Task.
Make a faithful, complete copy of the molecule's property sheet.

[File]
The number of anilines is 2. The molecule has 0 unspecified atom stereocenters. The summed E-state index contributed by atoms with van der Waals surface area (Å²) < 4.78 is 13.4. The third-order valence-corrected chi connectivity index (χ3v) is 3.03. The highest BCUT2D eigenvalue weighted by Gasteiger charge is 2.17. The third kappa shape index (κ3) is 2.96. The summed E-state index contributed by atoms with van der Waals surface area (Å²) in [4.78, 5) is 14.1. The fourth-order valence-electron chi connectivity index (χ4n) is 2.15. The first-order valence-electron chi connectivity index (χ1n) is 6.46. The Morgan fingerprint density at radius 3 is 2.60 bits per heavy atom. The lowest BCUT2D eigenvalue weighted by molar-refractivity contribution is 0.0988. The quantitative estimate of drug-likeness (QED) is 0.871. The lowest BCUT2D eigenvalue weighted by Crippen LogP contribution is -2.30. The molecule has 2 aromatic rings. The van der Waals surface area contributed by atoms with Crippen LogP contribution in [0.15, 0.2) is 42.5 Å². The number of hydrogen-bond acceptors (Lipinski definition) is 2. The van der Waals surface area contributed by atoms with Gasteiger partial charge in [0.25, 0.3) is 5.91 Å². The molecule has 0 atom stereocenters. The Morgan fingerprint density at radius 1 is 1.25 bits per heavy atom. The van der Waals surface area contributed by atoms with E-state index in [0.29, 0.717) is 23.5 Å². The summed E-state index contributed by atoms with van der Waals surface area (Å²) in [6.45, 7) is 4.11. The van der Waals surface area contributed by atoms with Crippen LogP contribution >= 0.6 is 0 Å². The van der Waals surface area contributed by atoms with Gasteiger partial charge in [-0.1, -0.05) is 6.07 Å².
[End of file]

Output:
The number of anilines is 2. The molecule has 0 unspecified atom stereocenters. The summed E-state index contributed by atoms with van der Waals surface area (Å²) < 4.78 is 13.4. The third-order valence-corrected chi connectivity index (χ3v) is 3.03. The highest BCUT2D eigenvalue weighted by Gasteiger charge is 2.17. The third kappa shape index (κ3) is 2.96. The summed E-state index contributed by atoms with van der Waals surface area (Å²) in [4.78, 5) is 14.1. The fourth-order valence-electron chi connectivity index (χ4n) is 2.15. The first-order valence-electron chi connectivity index (χ1n) is 6.46. The Morgan fingerprint density at radius 3 is 2.60 bits per heavy atom. The lowest BCUT2D eigenvalue weighted by molar-refractivity contribution is 0.0988. The quantitative estimate of drug-likeness (QED) is 0.871. The lowest BCUT2D eigenvalue weighted by Crippen LogP contribution is -2.30. The molecule has 2 aromatic rings. The van der Waals surface area contributed by atoms with Crippen LogP contribution in [0.15, 0.2) is 42.5 Å². The number of hydrogen-bond acceptors (Lipinski definition) is 2. The van der Waals surface area contributed by atoms with Gasteiger partial charge in [0.25, 0.3) is 5.91 Å². The molecule has 0 atom stereocenters. The Morgan fingerprint density at radius 1 is 1.25 bits per heavy atom. The van der Waals surface area contributed by atoms with E-state index in [0.29, 0.717) is 23.5 Å². The summed E-state index contributed by atoms with van der Waals surface area (Å²) in [6.45, 7) is 4.11. The van der Waals surface area contributed by atoms with Crippen LogP contribution >= 0.6 is 0 Å². The van der Waals surface area contributed by atoms with Gasteiger partial charge in [-0.1, -0.05) is 6.07 Å².